Courtesy photo Eric Marshall shows off his new look after losing 47 pounds and trimming his body fat by 20 percent.
published: Sunday, April 28, 2013
Being a loser can be good for you
By SAMANTHA GHOLAR
SEBRING - Since its inception just over a year ago, the Highlands County YMCA Biggest Loser Challenge has become more than just a weight loss campaign but a way to change a person's life for the better.
Eric Marshall was named the Biggest Loser for this year's challenge put on by YMCA Program Director and fitness instructor Laura VanFleet.
VanFleet has challenged dozens of individuals over the past 18 months with lifestyle changes and healthier choices, and Marshall has definitely exceeded VanFleet's expectations, as well as his own.
During VanFleet's third Biggest Loser Challenge, Marshall's efforts and dedicated attitude to become a healthier man paid off.
Marshall had lost 47 pounds and a total of 20 percent of his body fat at the end of the challenge in early April.
The accomplishment wasn't an easy one. In fact, it almost didn't get started.
"I got an e-mail from the Sebring Chamber of Commerce about the Biggest Loser Challenge. I saw it and kind of just set it aside. It was in the back of my mind for a while, but I actually waited until the very last minute to sign up. I wasn't going to do it," Marshall said.
After completing his first 5K run on day one of the Challenge, Marshall discovered a confidence and drive in himself that hadn't ever emerged before. Marshall said completing the run felt good and he was surprised at his completion time of 37.9 minutes.
Marshall began his journey on the Biggest Loser Challenge at 227 pounds with approximately 27 percent body fat. Marshall is a type 1 diabetic, diagnosed when he was 13. At the time Marshall started his challenge, his metabolic age was 44 and he was using more than 100 units of insulin a day.
"When I saw my metabolic age I just thought 'Wow. I'm only 29,'" Marshall said.
The ah-ha moment put Marshall in an even higher gear, giving him the motivation he needed to go at the challenge with everything he had.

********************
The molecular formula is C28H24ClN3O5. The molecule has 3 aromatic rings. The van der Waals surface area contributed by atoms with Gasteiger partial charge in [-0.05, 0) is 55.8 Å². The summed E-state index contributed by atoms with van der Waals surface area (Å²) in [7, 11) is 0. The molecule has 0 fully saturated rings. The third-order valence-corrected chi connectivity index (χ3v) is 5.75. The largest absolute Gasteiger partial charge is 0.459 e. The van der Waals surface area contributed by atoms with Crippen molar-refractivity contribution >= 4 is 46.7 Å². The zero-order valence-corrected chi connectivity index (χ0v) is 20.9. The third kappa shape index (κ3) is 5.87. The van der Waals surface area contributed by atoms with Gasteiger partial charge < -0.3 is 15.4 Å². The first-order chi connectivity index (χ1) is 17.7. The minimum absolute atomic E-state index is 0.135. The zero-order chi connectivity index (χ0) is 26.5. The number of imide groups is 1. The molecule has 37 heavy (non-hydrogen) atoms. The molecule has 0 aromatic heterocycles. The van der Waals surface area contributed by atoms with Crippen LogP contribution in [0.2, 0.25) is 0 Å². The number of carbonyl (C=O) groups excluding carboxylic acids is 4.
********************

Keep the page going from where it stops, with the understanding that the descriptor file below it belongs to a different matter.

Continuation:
VanFleet created a diverse series of workouts that were both fun and physically challenging for the 15 participants.
"Oh, she kept it interesting. There was a broad range of activities. We didn't ever know what we were getting into. She just told us where to meet up and what to wear," Marshall said. "There was never a dull moment."
Marshall admits balancing a tough training regimen, early workout hours and a full-time job was a difficult task, but he managed to stick with it, despite the fact that the first four weeks of the challenge were "really brutal."
"His transformation was a jaw-dropper for sure," VanFleet said. "The percentage of weight loss was great. The second-place winner wasn't even really close to what he lost. He is the Biggest Loser poster boy."
The last challenge for the 13-week project was a second 5K run, which Marshall had no problem finishing. His new time was 24.4 minutes.
Marshall lost a total of 47 pounds over the course of the Biggest Loser Challenge. His current metabolic age is now 19 years old.
"Getting healthy for myself has becoming addicting. I'm very active now. If you want to change, you have to try to want to change and you have to stay dedicated. If you don't, it's just not going to work. You can't give up. I didn't know doing something just for myself, just to better myself, would inspire so many other people, but I'm glad it has," Marshall said.
Marshall received a $250 check, a one-year family membership to the YMCA, a gift basket full of Everglades Seasoning goodies, personal training sessions with VanFleet and many other items for his accomplishment. Marshall has also been featured on the NBC Biggest Loser website, www.nbc.com/the-biggest-loser/.
The next Biggest Loser Challenge will take place later in the year. VanFleet is launching a Biggest Loser Boot Camp, which will last only six weeks rather than 13, on May 28. For more information on becoming a member of the Biggest Loser Challenge, contact the Highlands County YMCA at 382-9622 or visit www.highlandsymca.org/.
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